Despite being an intensely partisan conservative Republican, Wisconsin Gov. Scott Walker has never said outright whether he accepts the scientific consensus on climate change. This might lead you to incorrectly assume he is less of an extremist or deliberate ignoramus on environmental issues than his climate change-denying opponents for the Republican presidential nomination.

You would be wrong. Walker is not on record about whether climate change is real, but he is clearly opposed to doing anything about carbon pollution. As I noted in my guide to Republican presidential candidates’ climate change records, Walker has promised never to tax carbon emissions, and he has tried to suppress clean energy development in Wisconsin. From my piece:

Walker is a favorite of the Koch brothers — he notoriously kissed ass during a call with a prankster pretending to be David Koch. The oil oligarchs like him because he opposes governmental regulations, except for when the regulation stymies clean energy. Walker imposed regulations to keep wind turbines further away from homes and signed a pledge never to pass a carbon tax. He has also raised money for the Heartland Institute, an organization that spreads climate misinformation.

Now it turns out that Walker’s administration has also discouraged state agencies from discussing or studying the effects of climate change. Walker has attempted to disempower civil servants, including scientists, and tried to politicize the scientific fact-finding process. Scientific American posted a deep dive on the subject last week. Here are some highlights from the piece:

Walker has targeted the science and educational corps at the state’s Department of Natural Resources (DNR), which has responsibility for protecting and managing forests and wildlife, along with air and water quality. In his 2015–17 budget, released in February, he proposed eliminating a third of the DNR’s 58 scientist positions and 60 percent of its 18 environmental educator positions …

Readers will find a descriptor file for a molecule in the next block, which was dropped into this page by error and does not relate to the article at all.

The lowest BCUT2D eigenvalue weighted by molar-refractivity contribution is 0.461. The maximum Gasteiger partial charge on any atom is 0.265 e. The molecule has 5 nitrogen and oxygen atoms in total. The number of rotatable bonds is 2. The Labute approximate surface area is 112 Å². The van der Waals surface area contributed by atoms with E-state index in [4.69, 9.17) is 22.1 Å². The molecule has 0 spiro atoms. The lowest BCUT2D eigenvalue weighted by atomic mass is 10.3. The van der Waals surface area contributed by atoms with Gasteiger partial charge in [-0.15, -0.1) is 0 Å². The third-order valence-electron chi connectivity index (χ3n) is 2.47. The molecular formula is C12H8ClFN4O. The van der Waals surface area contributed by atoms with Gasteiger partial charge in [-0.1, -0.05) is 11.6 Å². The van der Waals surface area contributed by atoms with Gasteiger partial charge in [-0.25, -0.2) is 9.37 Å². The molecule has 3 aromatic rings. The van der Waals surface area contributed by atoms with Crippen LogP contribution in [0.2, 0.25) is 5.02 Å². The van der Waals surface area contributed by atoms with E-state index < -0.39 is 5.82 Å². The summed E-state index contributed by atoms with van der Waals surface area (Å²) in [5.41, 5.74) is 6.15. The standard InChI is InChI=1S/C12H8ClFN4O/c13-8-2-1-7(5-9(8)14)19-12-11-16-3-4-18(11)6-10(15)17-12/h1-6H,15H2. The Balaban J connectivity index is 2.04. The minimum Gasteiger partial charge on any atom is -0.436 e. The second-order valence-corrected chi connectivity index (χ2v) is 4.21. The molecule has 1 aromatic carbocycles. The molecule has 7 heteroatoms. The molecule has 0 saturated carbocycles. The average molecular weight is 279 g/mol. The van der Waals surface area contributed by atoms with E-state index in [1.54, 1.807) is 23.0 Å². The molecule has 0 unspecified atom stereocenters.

The Walker administration’s policy changes have been accompanied by efforts to weaken scientists’ role in policymaking. Even before taking office, Walker signaled his environmental agenda by appointing former Republican state senator and construction-company owner Cathy Stepp as DNR secretary, explaining that he wanted “someone with a chamber-of-commerce mentality” at the agency’s helm. Stepp, who does not have a background in science or natural resource management, had publicly derided DNR staff as “unelected bureaucrats …”

Recently retired scientists spoke to a sharp shift under Stepp’s leadership …

Although DNR researchers haven’t been explicitly forbidden from mentioning climate change … they nonetheless describe a “chilling effect” on discussion about politically controversial subjects. In November 2010 the DNR’s main climate change Web page was a rich portal containing detailed information about climate trends, forecasted impacts of climate change and DNR programs aimed at addressing the problem. The page also acknowledged that “the most renowned group of scientists working on climate change, the Intergovernmental Panel on Climate Change (IPCC), stated that it is very likely [more than 90 percent probability] that human activity is responsible for rising temperatures.” Today, the page contains a single paragraph describing, in general terms, a partnership with the University of Wisconsin to study the impacts of climate change and a link to the university’s project Web site.

The chilling effect is also evident in internal discussions, DNR scientists say. Sally Kefer, a land use expert who retired from the DNR in 2014, says that she encountered increasing institutional resistance to discussing climate change in the course of helping communities prepare for a warmer and wetter future. “I was being told to quit contacting the communities to determine their level of interest in having a discussion about climate adaptation,” Kefer says. “I was told to wait until they called me. And can’t I figure out a way to call it something other than ‘climate adaptation’? Can’t we just call it ‘sustainability’?” A current DNR scientist, who requested anonymity, says that the term “climate change” has become a red flag in internal grant proposals

Walker may not be the only Republican governor running for president who has discouraged or even prohibited civil servants from discussing climate change with the public. In New Jersey, as I reported last year, “The NJ [Department of Environmental Protection] avoids any mention of climate change or sea-level rise in its public communications pertaining to [Superstorm] Sandy.” New Jersey Sierra Club director Jeff Tittel says that civil servants in the NJ DEP told him that Gov. Chris Christie’s appointees instructed them not to discuss climate change or sea-level rise in relation to Sandy. (When asked by Grist, a spokesman for NJ DEP unequivocally denied that accusation.)

Republican governors have plenty of political incentive to discourage their state’s employees from honestly researching or discussing climate change with the public: They’re competing for the vast donations and outside expenditures of fossil fuel magnates. Walker has previously proven that he’ll pander to the Koch brothers, so it should come as no surprise that he would use even his state agencies to appeal to them.